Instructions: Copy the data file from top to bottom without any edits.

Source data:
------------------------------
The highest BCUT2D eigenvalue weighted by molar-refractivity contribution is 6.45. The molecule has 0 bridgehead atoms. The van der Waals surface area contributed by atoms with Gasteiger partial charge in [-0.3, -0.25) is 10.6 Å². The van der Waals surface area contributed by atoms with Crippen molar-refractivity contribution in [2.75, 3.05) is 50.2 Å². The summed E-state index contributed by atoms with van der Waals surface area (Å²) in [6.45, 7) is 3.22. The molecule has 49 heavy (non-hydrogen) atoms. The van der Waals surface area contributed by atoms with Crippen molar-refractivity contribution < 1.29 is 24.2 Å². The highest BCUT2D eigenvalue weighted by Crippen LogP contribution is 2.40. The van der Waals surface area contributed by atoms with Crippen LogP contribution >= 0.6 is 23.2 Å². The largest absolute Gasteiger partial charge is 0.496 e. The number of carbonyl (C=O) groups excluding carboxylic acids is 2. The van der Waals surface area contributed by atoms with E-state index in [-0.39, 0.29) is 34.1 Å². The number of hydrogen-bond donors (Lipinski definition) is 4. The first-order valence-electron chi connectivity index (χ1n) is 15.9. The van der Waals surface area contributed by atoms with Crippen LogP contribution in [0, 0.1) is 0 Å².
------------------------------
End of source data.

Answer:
The highest BCUT2D eigenvalue weighted by molar-refractivity contribution is 6.45. The molecule has 0 bridgehead atoms. The van der Waals surface area contributed by atoms with Gasteiger partial charge in [-0.3, -0.25) is 10.6 Å². The van der Waals surface area contributed by atoms with Crippen molar-refractivity contribution in [2.75, 3.05) is 50.2 Å². The summed E-state index contributed by atoms with van der Waals surface area (Å²) in [6.45, 7) is 3.22. The molecule has 49 heavy (non-hydrogen) atoms. The van der Waals surface area contributed by atoms with Crippen molar-refractivity contribution < 1.29 is 24.2 Å². The highest BCUT2D eigenvalue weighted by Crippen LogP contribution is 2.40. The van der Waals surface area contributed by atoms with Crippen LogP contribution >= 0.6 is 23.2 Å². The largest absolute Gasteiger partial charge is 0.496 e. The number of carbonyl (C=O) groups excluding carboxylic acids is 2. The van der Waals surface area contributed by atoms with E-state index in [-0.39, 0.29) is 34.1 Å². The number of hydrogen-bond donors (Lipinski definition) is 4. The first-order valence-electron chi connectivity index (χ1n) is 15.9. The van der Waals surface area contributed by atoms with Crippen LogP contribution in [0, 0.1) is 0 Å².